Although SOAPUI and BDD can be complimentary, when adding BDD test automation into existing test processes that use SOAPUI, it can be confusing how to adjust the manner these tools are used. Once a team uses BDD in lieu of imperative specifications (traditional requirements that describe how to build the software) they are already using BDD scenarios for describing the behavior they want from the software solution. But now what to do about test automation?
Continue using SOAP UI will result in tests and test reports with no linkage between the BDD scenarios used for planning and test results. This means feature documentation in the form of BDD scenarios will go out of date. In summary, BDD will give the team value by reducing or eliminating requirements misses but won’t result in maintained documentation.
If the intent of the SOAPUI tests is to prove the functionality works for a functional scenario and now you want to use BDD, then here is a suggestion (and feel free to comment/tweet/email on how this works for you): use SOAPUI as a build tool to form and test the messages that you want to pass back and forth, then cook those into Java code for BDD service tests. This way BDD tests became your functional test suite (AKA acceptance test suite). But maybe you’re still not satisfied.
Another layer: Exo-Testing
The word “exo” comes from Greek, meaning, from outside. In Enterprises that have teams delivering functionality built on top of services from others, they want to know if their integration points still work. One way would be to simply execute your BDD tests against “outsider” systems, though there are a number of companies that report difficulty. Their service test environments are too unstable to support running BDD tests nightly and would result in the tests that fail so frequently that the tests wouldn’t provide value in detecting regression. If this is your situation then:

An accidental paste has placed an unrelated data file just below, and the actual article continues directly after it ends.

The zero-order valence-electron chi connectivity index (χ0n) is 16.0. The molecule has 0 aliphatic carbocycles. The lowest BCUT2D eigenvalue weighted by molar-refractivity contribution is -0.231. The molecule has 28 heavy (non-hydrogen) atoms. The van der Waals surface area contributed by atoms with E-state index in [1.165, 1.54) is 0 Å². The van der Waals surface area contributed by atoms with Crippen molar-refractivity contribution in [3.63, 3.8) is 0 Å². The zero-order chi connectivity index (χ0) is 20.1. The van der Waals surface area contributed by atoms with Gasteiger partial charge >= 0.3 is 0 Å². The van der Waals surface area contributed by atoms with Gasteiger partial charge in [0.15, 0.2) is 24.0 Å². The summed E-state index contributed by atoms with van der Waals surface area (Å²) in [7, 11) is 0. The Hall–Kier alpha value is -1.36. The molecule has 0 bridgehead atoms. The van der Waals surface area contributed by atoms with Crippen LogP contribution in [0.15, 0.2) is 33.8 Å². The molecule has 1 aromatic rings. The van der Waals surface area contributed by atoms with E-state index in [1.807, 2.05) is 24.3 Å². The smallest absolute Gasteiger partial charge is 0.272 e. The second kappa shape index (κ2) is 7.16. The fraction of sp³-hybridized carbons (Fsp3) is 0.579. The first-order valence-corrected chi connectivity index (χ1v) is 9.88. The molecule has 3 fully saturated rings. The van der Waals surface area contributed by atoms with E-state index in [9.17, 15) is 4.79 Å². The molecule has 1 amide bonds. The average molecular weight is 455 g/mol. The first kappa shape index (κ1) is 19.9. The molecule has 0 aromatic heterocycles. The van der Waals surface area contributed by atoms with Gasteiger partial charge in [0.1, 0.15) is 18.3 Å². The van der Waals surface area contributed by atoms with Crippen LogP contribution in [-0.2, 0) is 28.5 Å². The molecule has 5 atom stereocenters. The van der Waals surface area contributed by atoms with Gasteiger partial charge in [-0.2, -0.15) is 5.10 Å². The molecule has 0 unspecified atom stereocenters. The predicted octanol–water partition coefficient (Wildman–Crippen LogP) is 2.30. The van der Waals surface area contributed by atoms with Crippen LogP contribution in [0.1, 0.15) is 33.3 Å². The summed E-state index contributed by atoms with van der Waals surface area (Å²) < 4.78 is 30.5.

- isolate your BDD tests with mock service objects (or virtual services)
- create a test automation suite targeted to answering the question: “are the services I depend on honoring their API contracts?”
These exo-tests should be simple—focused on smoke testing the API rather than behavior (BDD)—so there isn’t much value in linking feature documentation with these tests. Tools like SOAPUI could be a good fit for this. When an exo-test fails, then the developer is left with the question: “do i need to change how I interact with an upstream dependency or is this a regression?” If the answer is: change how I interact with an upstream dependency, then those mock services that the BDD tests are using will need to be updated too. The exo-tests become an automated check that prompts a team to:
- report to upstream partners that something is wrong
- update how they interact with upstream dependencies
- update mock objects they are using for isolation
Consumer Driven Contracts goes a step further in saying you should socialize tests used to check an upstream dependency with the team who owns the app, ideally by handing over an executable API spec so the upstream team can add those tests into their test suit. This will improve reaction time to the above first bullet so that they know they will break you before rolling out their release, and with that information, either notify you of a breaking change or changing strategy so they don’t break the contract.
If you are stuck in the situation where something wild is happening with upstream test environments that you depend on, then isolate your behavior tests with mocks and put in place a simple test suite targeted to watching that the contract is still working. With discipline and diligence, you’ll protect your test automation from instability until you get rid of the infestation that is the root of the problem.
(By the way, if you’re into steampunk soap, the picture at the top is a real product.)